Families that help a loved one apply for Medicaid benefits aren’t usually aware of the existence of a manual containing Medicaid eligibility rules. The Bridge’s Eligibility Manual contains pages and pages of policy that impact a person filing for Medicaid. When talking about Medicaid benefits for older persons, an October 1, 2015 update impacts persons who haven’t even considered filing for Medicaid benefits. But, if a person does apply for such benefits within five years of paying for in-home care they need to be concerned about this policy change.
When it comes to assisted living and nursing home Medicaid eligibility, the Medicaid program rightfully will deny benefits or penalize someone who gave away their assets just to attain eligibility. But most of us don’t conduct ourselves in fear of what the Medicaid manual will say when we may never need benefits. But, the October 1, 2015 change should cause concern for anyone that may need financial assistance for assisted living or skilled nursing care within five years of paying for in home-care.
The policy change infers that anyone providing in-home care to a person, even a professional care-giving company, needs a contract that complies with Medicaid policy to avoid the payments being classified as divestment. This will never matter for someone who doesn’t apply for government benefits. But for those who do, a penalty for divestment within five years of applying for benefits will be assessed. This will delay benefit eligibility, cost applicants money they likely don’t have, and impose a great amount of stress on families.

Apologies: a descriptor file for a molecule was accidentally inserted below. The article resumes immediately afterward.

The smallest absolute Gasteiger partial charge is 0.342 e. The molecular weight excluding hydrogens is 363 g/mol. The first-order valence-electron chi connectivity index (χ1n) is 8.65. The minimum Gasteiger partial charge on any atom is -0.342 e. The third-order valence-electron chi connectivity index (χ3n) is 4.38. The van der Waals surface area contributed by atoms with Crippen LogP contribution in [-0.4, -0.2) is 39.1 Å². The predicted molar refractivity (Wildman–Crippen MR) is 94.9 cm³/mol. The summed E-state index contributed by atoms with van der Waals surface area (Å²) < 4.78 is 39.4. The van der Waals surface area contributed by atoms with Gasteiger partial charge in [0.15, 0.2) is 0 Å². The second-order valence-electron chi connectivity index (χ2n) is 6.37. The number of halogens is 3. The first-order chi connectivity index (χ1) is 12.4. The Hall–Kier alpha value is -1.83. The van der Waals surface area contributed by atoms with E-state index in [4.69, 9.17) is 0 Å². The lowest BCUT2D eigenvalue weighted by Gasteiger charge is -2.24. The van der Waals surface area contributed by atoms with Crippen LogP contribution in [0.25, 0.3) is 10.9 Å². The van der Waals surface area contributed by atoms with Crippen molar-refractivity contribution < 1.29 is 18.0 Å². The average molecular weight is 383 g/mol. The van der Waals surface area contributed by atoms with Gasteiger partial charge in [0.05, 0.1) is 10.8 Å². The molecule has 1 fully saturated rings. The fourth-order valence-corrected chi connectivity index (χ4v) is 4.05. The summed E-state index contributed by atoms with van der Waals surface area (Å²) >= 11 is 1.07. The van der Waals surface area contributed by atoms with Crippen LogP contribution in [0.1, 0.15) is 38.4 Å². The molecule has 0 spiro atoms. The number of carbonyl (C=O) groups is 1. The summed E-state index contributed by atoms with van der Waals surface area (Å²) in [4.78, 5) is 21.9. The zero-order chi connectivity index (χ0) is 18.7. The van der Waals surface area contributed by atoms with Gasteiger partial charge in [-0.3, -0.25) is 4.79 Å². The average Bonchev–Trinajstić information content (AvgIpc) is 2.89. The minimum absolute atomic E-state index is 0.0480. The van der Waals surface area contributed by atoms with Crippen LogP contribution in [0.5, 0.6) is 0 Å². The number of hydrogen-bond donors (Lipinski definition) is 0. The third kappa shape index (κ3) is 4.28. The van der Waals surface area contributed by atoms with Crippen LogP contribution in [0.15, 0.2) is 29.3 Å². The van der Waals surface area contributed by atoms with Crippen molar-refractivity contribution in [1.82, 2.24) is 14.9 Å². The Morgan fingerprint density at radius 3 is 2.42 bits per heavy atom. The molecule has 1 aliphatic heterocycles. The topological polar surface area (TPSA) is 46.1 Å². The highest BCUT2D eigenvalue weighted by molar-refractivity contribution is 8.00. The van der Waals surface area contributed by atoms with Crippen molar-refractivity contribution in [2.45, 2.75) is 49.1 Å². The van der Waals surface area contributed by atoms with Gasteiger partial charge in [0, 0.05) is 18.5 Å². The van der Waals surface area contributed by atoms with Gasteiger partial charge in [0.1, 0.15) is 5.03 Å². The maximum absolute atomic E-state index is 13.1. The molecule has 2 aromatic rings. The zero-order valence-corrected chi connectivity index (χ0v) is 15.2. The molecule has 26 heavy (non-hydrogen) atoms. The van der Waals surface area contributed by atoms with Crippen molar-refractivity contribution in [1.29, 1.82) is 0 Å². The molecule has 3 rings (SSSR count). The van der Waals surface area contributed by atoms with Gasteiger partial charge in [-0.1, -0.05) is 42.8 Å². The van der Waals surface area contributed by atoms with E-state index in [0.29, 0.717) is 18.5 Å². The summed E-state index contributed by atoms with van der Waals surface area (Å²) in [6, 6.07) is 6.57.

If a family member is getting paid to care for a loved one or a third-party is hired to provide care then they should make sure to have a Medicaid-complaint contract before any money is exchanged. The policy contained in BEM 405 details the requirements of personal care contracts and home care contracts. Tax reporting and withholding implications as to family caregivers receiving income for care must also be considered and handled appropriately. The policy also requires that someone needing care get a “prescription” from their physician detailing the type of care needed and that such care would keep them out of assisted or nursing home facilities.
I have seen families go above and beyond for loved ones to keep them out of skilled care as long as possible. So, I’m always dismayed to hear when this caring family is then faced with penalties they cannot pay or denial of benefits. Becoming educated on Medicaid policy now can save your family financial and emotional stress later.